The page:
The World Health Organization is warning pregnant women not to receive the Moderna COVID-19 vaccine due to a lack of data from initial clinical trials.
This week, the WHO Strategic Advisory Group of Experts on Immunization issued interim recommendations for use of the Moderna vaccine in people over the age of 18.
Among the guidance was an advisory that only pregnant women who are considered “high risk” to catch the virus, such as healthcare workers, should take the Moderna vaccine.
The WHO gave similar assessments on the Pfizer-BioNTech vaccine earlier this month, citing insufficient data.
“While pregnancy puts women at a higher risk of severe COVID-19, the use of this vaccine in pregnant women is currently not recommended, unless they are at risk of high exposure,” they wrote.
The guidance from the WHO came after the American College of Obstetricians and Gynecologists stated that COVID-19 vaccines should not be withheld from pregnant individuals who meet criteria for vaccination based on recommended priority groups.
The CDC previously said that while COVID vaccines in pregnant women haven’t been studied clinically, they believe the Moderna vaccine is unlikely to pose a risk since it is an mRNA vaccine, not a live vaccine, and will be degraded quickly “by normal cellular processes.”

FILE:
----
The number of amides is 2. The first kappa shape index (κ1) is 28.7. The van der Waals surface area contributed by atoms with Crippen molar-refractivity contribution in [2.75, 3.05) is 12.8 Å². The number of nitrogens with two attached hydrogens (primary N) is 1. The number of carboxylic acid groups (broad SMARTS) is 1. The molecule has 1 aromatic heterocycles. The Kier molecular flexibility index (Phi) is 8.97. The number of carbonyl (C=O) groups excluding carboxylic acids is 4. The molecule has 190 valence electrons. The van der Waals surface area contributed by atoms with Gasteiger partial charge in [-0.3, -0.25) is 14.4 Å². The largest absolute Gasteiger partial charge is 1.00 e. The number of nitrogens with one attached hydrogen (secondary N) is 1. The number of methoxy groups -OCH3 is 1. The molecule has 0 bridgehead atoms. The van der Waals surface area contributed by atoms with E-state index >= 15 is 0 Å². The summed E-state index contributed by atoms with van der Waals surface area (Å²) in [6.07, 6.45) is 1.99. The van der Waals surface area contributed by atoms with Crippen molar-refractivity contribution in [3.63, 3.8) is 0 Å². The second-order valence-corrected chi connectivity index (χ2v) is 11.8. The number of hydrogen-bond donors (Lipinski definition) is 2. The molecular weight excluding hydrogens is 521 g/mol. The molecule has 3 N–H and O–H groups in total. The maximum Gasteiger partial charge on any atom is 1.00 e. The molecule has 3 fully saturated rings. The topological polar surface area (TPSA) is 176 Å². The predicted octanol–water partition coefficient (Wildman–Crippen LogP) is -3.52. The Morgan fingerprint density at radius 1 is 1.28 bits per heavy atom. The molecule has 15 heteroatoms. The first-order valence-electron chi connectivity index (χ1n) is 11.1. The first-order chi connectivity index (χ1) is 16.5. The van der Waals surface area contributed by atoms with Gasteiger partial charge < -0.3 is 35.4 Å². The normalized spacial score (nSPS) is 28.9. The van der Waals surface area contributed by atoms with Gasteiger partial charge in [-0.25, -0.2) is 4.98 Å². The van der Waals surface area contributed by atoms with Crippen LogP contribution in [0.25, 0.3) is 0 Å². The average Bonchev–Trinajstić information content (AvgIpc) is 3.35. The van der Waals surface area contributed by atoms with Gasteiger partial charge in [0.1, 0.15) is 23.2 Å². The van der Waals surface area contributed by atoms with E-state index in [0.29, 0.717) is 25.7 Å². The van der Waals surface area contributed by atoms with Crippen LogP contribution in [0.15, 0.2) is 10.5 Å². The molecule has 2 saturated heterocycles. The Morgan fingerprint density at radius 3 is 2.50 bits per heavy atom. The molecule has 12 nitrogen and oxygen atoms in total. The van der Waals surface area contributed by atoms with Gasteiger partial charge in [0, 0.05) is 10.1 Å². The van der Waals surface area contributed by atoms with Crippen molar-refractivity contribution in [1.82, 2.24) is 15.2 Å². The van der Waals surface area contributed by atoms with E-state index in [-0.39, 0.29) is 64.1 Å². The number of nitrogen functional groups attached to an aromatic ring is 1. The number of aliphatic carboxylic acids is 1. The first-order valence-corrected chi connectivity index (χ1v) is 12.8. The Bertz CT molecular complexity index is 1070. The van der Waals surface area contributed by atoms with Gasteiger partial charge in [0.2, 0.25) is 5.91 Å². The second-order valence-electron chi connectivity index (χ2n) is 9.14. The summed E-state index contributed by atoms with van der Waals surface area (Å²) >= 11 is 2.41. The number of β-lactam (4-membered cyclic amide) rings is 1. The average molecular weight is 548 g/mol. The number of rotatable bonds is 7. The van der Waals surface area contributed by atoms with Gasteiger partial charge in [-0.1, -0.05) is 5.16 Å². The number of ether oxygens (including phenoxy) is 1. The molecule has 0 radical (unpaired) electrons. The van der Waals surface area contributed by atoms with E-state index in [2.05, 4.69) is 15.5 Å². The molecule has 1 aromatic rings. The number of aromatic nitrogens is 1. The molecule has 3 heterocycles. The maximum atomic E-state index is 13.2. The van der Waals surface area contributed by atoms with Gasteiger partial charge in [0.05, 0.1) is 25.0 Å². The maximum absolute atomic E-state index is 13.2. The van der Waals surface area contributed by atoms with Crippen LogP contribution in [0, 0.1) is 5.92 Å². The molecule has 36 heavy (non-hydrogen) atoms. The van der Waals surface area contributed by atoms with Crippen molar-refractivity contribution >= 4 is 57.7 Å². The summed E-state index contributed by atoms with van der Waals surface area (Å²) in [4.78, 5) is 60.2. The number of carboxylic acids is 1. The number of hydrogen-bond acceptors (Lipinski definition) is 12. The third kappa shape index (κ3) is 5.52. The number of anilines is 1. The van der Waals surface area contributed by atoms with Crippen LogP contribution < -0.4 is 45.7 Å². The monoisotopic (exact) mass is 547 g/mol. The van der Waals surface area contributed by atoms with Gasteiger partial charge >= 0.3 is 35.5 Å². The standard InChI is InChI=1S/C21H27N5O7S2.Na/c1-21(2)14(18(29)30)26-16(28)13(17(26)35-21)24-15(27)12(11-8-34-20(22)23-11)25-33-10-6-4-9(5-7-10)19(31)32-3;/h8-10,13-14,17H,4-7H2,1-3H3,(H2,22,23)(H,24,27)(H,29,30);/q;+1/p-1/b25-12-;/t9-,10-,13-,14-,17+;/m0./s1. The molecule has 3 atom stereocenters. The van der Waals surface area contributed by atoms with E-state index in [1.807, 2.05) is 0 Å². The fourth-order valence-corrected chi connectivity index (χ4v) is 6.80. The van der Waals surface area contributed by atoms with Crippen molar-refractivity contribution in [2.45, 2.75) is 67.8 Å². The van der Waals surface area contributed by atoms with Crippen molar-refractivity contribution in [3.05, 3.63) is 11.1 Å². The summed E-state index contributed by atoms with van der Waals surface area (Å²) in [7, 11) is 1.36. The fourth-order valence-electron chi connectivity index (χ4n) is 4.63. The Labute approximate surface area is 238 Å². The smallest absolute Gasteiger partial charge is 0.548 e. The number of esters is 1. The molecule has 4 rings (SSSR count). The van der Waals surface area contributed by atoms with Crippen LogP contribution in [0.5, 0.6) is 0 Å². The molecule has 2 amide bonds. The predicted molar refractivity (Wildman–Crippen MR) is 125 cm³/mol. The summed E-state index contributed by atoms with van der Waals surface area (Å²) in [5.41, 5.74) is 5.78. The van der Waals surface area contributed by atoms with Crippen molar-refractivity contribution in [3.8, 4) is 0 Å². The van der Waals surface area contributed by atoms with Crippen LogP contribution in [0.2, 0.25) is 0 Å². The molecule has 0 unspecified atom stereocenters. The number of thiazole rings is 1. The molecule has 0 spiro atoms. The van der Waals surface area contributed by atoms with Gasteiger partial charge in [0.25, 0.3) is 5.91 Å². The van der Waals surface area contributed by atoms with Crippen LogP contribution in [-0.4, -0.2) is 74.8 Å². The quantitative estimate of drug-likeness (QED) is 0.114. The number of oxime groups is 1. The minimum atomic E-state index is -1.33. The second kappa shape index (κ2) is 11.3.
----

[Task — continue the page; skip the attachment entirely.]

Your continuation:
Neither the Pfizer nor Moderna vaccine has been tested on pregnant women, though there were reportedly women enrolled in some clinical trials who received the vaccine and later became pregnant.
There have been no reports of any adverse reactions from those tested in the clinics or from any pregnant woman who may have already been vaccinated.
"So I think there's a lack of data, but many times in times of crisis and medicine, other situations like that, we are forced to make decisions, even when the data is imperfect," Dr. Diana Racusin, a maternal medicine specialist at UT Health said to ABC13. "I wish we had not excluded pregnant women from these trials, but that is the data that we have."
Click here to sign up for Daily Voice's free daily emails and news alerts.